with that artillery ought to have held it; but the command devolved upon a very good gentleman, but a very young officer, entirely inexperienced in these matters. The enemy rushed on the Fort from two or three directions, and confused him, I think, and broke him and carried it. The information which I have from all sources, official and otherwise, is that — whether by permission of their officers, or contrary to their permission, I cannot say — a butchery took place there that is unexampled in the record of civilized warfare. We always expect, in case of a place carried by assault, that some extravagance of passion will occur; but this seems to have been continued after resistance had ceased, when there was nothing to keep up the hot blood, and to have been of a nature brutal to an extent that is scarcely credible, and I have embodied in my official report to General McPherson (my present superior officer) my opinion that the black troops will hereafter be uncontrollable, unless the government take some prompt and energetic action upon the subject. I know very well that my colored regiments at Memphis, officers and men, will never give quarter. Question. They never ought to. Answer. They never will. They have sworn it; and I have some very good colored regiments there. Question. What do you say of the fighting qualities of the colored troops? Answer. That depends altogether upon their officers. If they are properly officered, they are just as good troops as any body has. I have two or three regiments at Memphis that I am willing to put anywhere that I would put any soldiers which I have ever seen, with the same amount of experience. Question. Did you learn any thing of the particulars of those atrocities that were committed there at Fort Pillow? Answer. I learned the particulars from the reports of the officers. Question. Did you learn any thing about any flags of truce being taken advantage of? Answer. They always do that; that is a matter of habit with them. Question. And they took advantage of them in this case, as you learn? Answer. Yes, sir; and they did it at Paducah, and they tried it at Columbus. Question. Did you hear any thing about their setting fire to hospitals, while the wounded were in there? Answer. I learn, from what I consider unquestionable authority, that bodies were found which had been wounded by musket-shots, and then their eyes bayoneted out; men wounded in a similar way, with their bowels cut open; and I have heard many other instances of equal barbarity. Question. Did you hear, recently after that capture, of any body being nailed to a building and burned? Answer. I heard that Lieutenant Akerstrom was so treated. Question. Did you learn that from a source that you could give credit to? Answer. I had no reason to doubt it, with the exception of the identification of the body. The fact that somebody was so treated, I consider to be sufficiently proven; the identification, I think, is doubtful. Question. Is there any thing more you wish to state? If so, will you state it without further questioning? Answer. I do not know that I can state any thing more than my opinion in regard to certain things that might have been done. I do not know that it is worth while to do that. As I am under censure myself, at present, I prefer not to. Question. Will you give us a description of the situation of Fort Pillow? Answer. It is a very difficult thing to describe. The original fortifications, as made by the rebels, were very much too large to be held by any force that we could spare. It was intended for a very large force; but there are two crowning heights — bold knobs — that stand up there, which command the entire region of approach, and which Major Booth was directed to occupy. He went up and examined the ground, and reported to me. A light work was thrown up upon one of them, and there was a portion of a work upon the other. The one to the south was not occupied during the fight; the one to the north of the ravine, which leads down to the landing, was occupied. That was the point which I considered should have been held; and I think yet it could have been, and would have been, if Major Booth had lived. Question. Can you describe the position in which the men were placed by Major Booth? Answer. Major Booth had his artillery upon this knoll, and held the slope of the hill with some rifle-pits. From these rifle-pits, as I am informed, he repulsed the enemy. The troops were afterward drawn in by Major Bradford, into the fortifications proper, and that was attacked on all sides. My opinion is, that Major Bradford lost his head — got confused. The rush was too strong for him. The amount of the enemy's force that actually attacked there I do not know, but from all the testimony I could get, I should judge it to have been not less than two thousand five hundred men. Question. Who do you understand led the enemy's forces? Answer. Forrest was there personally. I understand, however, that the main body of the force was Chalmers's command, who was also there. There was also a portion of Forrest's force there. Forrest will carry his men further than any other man I know of; he is desperate. Question. Have we any force at Fort Pillow now? Answer. No, sir. Question. Do you consider that a point which should be occupied by a force, in order to make the navigation of the river safe? Answer. I do.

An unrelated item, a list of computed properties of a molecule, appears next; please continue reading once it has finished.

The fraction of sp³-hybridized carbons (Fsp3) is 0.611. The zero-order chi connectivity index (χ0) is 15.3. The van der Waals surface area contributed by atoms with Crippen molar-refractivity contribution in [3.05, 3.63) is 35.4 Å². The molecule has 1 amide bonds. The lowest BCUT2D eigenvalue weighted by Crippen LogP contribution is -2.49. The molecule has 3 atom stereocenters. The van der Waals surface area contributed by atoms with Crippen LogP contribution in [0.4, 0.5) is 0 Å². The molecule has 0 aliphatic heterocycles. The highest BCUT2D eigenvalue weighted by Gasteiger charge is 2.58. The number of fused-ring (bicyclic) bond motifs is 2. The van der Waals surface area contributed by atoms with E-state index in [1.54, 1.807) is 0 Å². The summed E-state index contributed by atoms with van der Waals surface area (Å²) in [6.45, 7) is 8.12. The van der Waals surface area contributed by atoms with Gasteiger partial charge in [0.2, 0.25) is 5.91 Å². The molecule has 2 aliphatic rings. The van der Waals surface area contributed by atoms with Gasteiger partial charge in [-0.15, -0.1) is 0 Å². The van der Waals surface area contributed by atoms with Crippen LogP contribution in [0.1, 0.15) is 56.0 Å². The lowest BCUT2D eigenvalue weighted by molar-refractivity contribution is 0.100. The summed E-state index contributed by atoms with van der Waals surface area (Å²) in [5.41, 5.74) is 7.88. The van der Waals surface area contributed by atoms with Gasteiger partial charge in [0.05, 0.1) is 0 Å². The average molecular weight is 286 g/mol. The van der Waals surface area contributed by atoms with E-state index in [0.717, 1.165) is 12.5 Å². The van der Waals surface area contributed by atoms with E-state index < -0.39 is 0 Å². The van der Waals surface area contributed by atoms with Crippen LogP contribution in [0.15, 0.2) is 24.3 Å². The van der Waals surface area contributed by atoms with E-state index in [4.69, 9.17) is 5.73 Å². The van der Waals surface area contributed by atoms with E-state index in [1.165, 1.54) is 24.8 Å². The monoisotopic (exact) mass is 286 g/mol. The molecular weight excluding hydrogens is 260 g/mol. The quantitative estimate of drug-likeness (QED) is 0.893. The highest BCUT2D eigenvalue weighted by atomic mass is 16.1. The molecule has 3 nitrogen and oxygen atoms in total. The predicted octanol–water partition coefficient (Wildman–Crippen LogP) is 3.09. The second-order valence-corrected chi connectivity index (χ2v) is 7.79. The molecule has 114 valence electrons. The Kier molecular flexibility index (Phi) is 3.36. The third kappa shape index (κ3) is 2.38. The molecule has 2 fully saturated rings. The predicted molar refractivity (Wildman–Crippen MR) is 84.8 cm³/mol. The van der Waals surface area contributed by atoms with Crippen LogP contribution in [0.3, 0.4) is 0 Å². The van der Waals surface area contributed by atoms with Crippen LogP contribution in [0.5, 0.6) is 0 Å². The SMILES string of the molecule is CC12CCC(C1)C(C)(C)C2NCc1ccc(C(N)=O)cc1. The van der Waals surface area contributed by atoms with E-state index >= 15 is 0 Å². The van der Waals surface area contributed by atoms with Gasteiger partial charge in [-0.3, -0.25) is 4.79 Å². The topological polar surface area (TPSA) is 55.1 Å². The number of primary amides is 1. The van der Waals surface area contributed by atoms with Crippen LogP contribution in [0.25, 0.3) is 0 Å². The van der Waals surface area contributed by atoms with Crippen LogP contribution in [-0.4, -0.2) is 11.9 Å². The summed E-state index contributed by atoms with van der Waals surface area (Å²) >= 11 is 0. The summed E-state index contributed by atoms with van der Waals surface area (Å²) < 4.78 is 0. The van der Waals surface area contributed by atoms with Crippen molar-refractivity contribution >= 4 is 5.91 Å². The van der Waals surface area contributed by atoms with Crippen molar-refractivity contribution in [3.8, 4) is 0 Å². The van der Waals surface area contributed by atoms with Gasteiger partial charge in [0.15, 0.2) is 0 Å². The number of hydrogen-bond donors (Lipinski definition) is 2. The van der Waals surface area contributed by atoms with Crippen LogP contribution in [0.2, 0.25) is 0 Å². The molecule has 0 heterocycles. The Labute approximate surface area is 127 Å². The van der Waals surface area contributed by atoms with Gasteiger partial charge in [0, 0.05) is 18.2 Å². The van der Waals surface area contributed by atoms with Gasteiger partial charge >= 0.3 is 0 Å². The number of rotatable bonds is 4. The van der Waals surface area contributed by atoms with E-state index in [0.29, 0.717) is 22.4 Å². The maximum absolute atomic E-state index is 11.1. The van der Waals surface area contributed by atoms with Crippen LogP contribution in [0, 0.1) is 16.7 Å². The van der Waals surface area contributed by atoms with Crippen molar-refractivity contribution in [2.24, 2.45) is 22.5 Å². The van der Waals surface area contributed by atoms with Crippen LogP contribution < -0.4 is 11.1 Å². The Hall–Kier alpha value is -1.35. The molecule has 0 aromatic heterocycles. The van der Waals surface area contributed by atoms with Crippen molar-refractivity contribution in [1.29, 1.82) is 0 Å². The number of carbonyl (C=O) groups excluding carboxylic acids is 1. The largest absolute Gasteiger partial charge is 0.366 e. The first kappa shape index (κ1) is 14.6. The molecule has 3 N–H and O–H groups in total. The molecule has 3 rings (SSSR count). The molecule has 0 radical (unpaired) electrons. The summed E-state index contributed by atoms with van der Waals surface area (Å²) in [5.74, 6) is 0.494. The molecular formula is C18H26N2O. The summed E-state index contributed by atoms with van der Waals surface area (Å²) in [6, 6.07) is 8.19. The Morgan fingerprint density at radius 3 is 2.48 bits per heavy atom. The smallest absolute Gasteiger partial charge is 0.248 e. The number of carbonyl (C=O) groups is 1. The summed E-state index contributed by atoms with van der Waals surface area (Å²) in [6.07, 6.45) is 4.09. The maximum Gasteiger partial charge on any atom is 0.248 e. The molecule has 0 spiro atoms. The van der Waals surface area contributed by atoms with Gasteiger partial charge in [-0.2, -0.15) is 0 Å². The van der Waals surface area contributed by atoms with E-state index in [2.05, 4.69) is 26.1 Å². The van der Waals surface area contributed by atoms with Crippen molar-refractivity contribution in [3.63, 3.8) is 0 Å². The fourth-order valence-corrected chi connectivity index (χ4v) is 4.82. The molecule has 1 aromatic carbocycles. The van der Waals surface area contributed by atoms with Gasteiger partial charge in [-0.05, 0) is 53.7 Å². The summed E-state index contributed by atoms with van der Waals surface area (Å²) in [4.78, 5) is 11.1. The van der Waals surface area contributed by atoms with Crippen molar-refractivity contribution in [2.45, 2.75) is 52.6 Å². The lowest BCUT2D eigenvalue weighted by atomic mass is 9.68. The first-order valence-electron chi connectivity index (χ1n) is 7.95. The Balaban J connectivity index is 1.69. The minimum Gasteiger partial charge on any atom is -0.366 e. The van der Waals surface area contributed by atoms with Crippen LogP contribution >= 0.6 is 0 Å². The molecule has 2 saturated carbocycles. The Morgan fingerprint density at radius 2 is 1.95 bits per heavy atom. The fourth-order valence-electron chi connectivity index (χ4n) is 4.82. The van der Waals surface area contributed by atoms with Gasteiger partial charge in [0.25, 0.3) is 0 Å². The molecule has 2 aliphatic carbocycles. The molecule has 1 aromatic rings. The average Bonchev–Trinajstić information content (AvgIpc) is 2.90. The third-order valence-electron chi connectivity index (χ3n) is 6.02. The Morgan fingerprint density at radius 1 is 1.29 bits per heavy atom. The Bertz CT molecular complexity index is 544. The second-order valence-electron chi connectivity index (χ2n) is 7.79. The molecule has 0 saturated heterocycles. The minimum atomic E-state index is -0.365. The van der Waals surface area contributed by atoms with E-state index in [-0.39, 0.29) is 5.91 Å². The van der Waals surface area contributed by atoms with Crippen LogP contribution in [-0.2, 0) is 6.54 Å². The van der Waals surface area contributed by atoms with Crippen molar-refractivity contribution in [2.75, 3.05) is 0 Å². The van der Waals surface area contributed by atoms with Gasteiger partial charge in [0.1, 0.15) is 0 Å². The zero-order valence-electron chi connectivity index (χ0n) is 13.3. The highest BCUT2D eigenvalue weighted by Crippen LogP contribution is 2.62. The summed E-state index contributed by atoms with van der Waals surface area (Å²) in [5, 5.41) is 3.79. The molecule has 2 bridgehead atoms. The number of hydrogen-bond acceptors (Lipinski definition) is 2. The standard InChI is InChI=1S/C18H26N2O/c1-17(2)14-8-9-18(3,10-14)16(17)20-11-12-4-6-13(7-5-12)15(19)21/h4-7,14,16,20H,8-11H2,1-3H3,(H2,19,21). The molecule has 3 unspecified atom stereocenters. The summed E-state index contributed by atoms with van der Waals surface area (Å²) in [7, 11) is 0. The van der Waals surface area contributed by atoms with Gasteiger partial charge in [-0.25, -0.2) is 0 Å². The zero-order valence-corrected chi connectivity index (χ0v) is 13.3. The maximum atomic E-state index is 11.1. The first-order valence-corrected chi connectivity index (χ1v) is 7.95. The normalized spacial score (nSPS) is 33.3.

This text is part of:
Table of Contents:
Doc . 3 .-attack on the defences of Mobile .
Surrender of Fort Powell .
Battle of Olustee .
Battle of Pleasant Hill .
This work is licensed under a Creative Commons Attribution-ShareAlike 3.0 United States License.
An XML version of this text is available for download, with the additional restriction that you offer Perseus any modifications you make. Perseus provides credit for all accepted changes, storing new additions in a versioning system.